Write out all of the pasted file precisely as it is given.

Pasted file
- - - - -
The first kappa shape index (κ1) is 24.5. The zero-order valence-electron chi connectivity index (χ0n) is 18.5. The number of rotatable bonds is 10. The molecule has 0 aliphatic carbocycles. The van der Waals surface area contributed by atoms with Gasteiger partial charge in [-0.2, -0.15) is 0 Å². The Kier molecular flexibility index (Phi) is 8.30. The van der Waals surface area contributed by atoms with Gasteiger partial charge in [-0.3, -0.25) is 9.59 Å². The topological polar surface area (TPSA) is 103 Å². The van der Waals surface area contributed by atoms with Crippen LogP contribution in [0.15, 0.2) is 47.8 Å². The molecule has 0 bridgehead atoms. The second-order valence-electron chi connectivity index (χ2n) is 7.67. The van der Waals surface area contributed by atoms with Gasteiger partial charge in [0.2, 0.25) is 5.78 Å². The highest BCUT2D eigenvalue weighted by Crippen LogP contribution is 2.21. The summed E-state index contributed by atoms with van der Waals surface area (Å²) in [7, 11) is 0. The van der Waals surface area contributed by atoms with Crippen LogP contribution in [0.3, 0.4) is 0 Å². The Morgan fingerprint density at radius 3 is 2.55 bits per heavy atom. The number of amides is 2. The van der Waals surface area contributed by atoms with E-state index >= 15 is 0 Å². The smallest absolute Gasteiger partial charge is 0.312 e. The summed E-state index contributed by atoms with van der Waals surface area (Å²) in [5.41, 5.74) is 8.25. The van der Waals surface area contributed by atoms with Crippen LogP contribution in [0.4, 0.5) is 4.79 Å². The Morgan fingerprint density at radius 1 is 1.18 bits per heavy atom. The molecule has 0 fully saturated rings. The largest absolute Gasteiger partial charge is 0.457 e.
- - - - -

The first kappa shape index (κ1) is 24.5. The zero-order valence-electron chi connectivity index (χ0n) is 18.5. The number of rotatable bonds is 10. The molecule has 0 aliphatic carbocycles. The van der Waals surface area contributed by atoms with Gasteiger partial charge in [-0.2, -0.15) is 0 Å². The Kier molecular flexibility index (Phi) is 8.30. The van der Waals surface area contributed by atoms with Gasteiger partial charge in [-0.3, -0.25) is 9.59 Å². The topological polar surface area (TPSA) is 103 Å². The van der Waals surface area contributed by atoms with Crippen LogP contribution in [0.15, 0.2) is 47.8 Å². The molecule has 0 bridgehead atoms. The second-order valence-electron chi connectivity index (χ2n) is 7.67. The van der Waals surface area contributed by atoms with Gasteiger partial charge in [0.2, 0.25) is 5.78 Å². The highest BCUT2D eigenvalue weighted by Crippen LogP contribution is 2.21. The summed E-state index contributed by atoms with van der Waals surface area (Å²) in [7, 11) is 0. The van der Waals surface area contributed by atoms with Crippen LogP contribution in [0.3, 0.4) is 0 Å². The Morgan fingerprint density at radius 3 is 2.55 bits per heavy atom. The number of amides is 2. The van der Waals surface area contributed by atoms with E-state index >= 15 is 0 Å². The smallest absolute Gasteiger partial charge is 0.312 e. The summed E-state index contributed by atoms with van der Waals surface area (Å²) in [5.41, 5.74) is 8.25. The van der Waals surface area contributed by atoms with Crippen LogP contribution in [0.4, 0.5) is 4.79 Å². The Morgan fingerprint density at radius 1 is 1.18 bits per heavy atom. The molecule has 0 fully saturated rings. The largest absolute Gasteiger partial charge is 0.457 e.